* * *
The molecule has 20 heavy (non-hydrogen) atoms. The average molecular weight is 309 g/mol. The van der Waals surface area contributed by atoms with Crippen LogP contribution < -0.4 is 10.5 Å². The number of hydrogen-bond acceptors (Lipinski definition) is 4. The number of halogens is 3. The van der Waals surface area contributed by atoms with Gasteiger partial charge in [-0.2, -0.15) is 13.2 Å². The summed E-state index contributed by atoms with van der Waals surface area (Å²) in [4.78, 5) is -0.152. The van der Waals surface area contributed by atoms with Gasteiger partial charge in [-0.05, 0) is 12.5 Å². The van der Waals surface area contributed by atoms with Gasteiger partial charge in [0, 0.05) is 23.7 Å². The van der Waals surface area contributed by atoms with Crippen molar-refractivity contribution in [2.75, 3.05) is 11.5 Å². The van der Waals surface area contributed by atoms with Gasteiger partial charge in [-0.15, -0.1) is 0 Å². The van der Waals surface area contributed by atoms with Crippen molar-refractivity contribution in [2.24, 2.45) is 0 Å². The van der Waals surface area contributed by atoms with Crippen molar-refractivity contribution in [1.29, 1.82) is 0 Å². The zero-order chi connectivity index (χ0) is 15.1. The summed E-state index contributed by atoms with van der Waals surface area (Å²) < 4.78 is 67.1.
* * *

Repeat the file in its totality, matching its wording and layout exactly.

The molecule has 20 heavy (non-hydrogen) atoms. The average molecular weight is 309 g/mol. The van der Waals surface area contributed by atoms with Crippen LogP contribution < -0.4 is 10.5 Å². The number of hydrogen-bond acceptors (Lipinski definition) is 4. The number of halogens is 3. The van der Waals surface area contributed by atoms with Gasteiger partial charge in [-0.2, -0.15) is 13.2 Å². The summed E-state index contributed by atoms with van der Waals surface area (Å²) in [4.78, 5) is -0.152. The van der Waals surface area contributed by atoms with Gasteiger partial charge in [-0.05, 0) is 12.5 Å². The van der Waals surface area contributed by atoms with Gasteiger partial charge in [0, 0.05) is 23.7 Å². The van der Waals surface area contributed by atoms with Crippen molar-refractivity contribution in [2.75, 3.05) is 11.5 Å². The van der Waals surface area contributed by atoms with Gasteiger partial charge in [-0.15, -0.1) is 0 Å². The van der Waals surface area contributed by atoms with Crippen molar-refractivity contribution in [2.24, 2.45) is 0 Å². The van der Waals surface area contributed by atoms with Crippen molar-refractivity contribution in [1.29, 1.82) is 0 Å². The zero-order chi connectivity index (χ0) is 15.1. The summed E-state index contributed by atoms with van der Waals surface area (Å²) < 4.78 is 67.1.